The thing is, the family to the left has taken to piling up tonnes of crap on their balcony, right beside ours, which is not only unsightly, it totally obstructs and steals the attention away from the amazing green of the boulevard and the polo field. You name it, it's been piled up there. I'm waiting for a toilet to appear.

For a long time, I have been wanting to set up some sort of wall to block that ugly scene. I've tried to rearrange the plants to block it, but alas, you can still see all the junk. I recently took a trip to the markets in El Tigre, home of all things made of bamboo, to look for some sort of outdoor structure to do exactly this. And then, ironically, in the midst of all this, the vocalizer went and set up her own walls.

I have to say, I'm not sure what bothers me more - the fact that she set up the walls first, or the fact that I haven't been able to find a reasonably aesthetically pleasing blockage like hers. And, truth be told, I feel kind of hurt. I'm the one who wanted to block out the others and now I've been blocked.

I racked my brain thinking about why she would block us - we don't store junk on our balcony and I'm not a really noisy neighbor. The only thing I could come up with was my husband's penchant for watering the plants naked, but he does that at night, and I doubt she's seen him because she's almost never out there. So why the walls?

And the worst part about it all is that now we've got a wall on one side and a wall of junk on the other. I would ask the neighbor with the walls where she bought them, but I never talk to her anymore because I can never see her.

If it is in fact a battle of the balconies, I do feel as though I've lost.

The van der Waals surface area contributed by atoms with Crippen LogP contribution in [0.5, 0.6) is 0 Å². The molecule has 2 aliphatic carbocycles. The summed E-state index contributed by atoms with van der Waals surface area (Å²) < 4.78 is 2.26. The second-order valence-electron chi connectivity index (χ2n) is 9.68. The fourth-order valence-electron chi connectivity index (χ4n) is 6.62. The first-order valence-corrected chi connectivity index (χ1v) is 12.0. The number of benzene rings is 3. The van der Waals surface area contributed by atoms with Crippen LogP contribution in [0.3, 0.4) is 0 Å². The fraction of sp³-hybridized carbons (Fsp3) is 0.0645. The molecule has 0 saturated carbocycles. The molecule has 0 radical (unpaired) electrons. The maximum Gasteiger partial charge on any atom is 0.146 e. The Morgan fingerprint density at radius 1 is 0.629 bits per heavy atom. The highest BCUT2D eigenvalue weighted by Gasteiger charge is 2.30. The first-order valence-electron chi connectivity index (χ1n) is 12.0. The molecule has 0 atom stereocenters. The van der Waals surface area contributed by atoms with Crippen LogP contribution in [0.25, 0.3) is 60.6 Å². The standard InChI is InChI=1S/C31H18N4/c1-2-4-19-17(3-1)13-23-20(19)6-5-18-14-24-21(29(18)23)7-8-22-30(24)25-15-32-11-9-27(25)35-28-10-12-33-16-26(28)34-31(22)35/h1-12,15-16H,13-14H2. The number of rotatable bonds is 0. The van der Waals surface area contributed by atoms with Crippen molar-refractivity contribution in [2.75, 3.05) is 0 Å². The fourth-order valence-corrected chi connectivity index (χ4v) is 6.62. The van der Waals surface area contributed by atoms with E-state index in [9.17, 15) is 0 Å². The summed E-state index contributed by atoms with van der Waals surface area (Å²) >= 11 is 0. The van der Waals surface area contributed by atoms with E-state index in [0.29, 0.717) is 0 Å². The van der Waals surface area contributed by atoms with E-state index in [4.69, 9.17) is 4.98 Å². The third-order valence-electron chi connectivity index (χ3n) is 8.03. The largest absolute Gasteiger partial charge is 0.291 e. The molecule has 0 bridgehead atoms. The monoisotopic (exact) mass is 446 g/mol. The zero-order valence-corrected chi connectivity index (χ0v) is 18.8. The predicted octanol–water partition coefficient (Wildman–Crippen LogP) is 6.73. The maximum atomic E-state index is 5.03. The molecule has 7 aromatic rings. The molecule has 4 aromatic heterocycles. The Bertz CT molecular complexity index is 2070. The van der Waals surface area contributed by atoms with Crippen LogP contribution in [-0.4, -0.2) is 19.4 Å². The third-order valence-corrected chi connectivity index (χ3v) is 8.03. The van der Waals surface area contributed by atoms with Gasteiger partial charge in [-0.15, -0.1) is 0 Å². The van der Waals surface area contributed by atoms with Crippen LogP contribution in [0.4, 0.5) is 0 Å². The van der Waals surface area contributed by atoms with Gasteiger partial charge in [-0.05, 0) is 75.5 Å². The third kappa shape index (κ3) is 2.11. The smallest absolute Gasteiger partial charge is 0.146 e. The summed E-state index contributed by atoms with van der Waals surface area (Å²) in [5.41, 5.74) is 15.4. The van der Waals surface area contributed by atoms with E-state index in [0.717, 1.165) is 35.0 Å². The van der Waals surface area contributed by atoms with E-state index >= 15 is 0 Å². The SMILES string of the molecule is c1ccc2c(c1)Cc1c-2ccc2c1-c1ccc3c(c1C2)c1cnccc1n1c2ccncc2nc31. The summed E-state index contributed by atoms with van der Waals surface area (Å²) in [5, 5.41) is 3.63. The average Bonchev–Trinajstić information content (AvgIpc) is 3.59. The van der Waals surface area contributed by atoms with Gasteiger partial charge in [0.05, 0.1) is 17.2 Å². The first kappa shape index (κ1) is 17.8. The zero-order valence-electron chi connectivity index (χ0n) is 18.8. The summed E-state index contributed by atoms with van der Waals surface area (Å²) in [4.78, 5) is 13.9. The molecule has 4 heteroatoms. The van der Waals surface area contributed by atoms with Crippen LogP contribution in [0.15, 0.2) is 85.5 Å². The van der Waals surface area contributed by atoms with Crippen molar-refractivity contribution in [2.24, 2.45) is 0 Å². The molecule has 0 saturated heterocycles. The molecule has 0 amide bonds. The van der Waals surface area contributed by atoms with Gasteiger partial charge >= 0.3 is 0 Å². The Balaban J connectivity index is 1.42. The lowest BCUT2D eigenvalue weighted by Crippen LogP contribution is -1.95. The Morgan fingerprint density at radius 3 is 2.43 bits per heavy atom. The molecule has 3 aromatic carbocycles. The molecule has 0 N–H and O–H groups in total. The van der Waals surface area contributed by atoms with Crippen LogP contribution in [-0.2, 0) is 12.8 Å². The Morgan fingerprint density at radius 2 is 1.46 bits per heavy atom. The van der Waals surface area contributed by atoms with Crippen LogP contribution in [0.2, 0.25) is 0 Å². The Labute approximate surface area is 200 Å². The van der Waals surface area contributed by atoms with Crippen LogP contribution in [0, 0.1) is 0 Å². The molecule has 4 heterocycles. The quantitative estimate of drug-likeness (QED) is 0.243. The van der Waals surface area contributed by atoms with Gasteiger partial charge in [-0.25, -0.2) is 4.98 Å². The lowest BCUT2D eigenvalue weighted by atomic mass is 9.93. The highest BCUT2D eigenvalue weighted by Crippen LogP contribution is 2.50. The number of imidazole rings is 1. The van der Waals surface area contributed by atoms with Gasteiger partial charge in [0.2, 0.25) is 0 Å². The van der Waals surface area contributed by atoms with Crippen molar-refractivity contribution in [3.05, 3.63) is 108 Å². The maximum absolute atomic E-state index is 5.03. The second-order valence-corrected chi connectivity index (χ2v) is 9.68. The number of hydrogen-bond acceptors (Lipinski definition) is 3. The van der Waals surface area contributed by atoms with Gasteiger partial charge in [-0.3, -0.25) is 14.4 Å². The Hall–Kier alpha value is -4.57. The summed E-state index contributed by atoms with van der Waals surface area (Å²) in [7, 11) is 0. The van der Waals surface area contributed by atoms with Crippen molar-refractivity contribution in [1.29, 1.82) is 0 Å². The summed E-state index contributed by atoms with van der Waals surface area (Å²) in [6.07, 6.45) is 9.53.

Monday, April 5, 2010


Hola and welcome to my blog!

This is my first go at blogging, despite many months of good intentions. I had my hesitations, worrying that blogging was narcissistic, or that there was already an influx of foreigners blogging about the expat's view of Buenos Aires. But also, as those who live here can attest to, I don't know where the time goes in Buenos Aires - it always feels like there is something to do, places to go, people to meet and malbec to drink. But I'm here now and that's what matters, so without further ado, my first trip to the Atlantic coast in Argentina.

It may seem strange that my first post about living in Buenos Aires is not in fact about Buenos Aires, but a weekend away a coastal city called Necochea. If you're one of the few (and I use that word lightly) people left sweating it out in Buenos Aires in January and February, you get used to hearing about the coast and cities like Pinamar, because that is where a large portion of the city goes to escape the heat. I, being one of those people stuck in BA during the summer months, spent many a non-air conditioned day dreaming about the coast and feeling the wind on my face. So when an invitation to a friends' house in Neochea for Semana Santa, or the Easter long weekend came along, I jumped at the chance to finally go.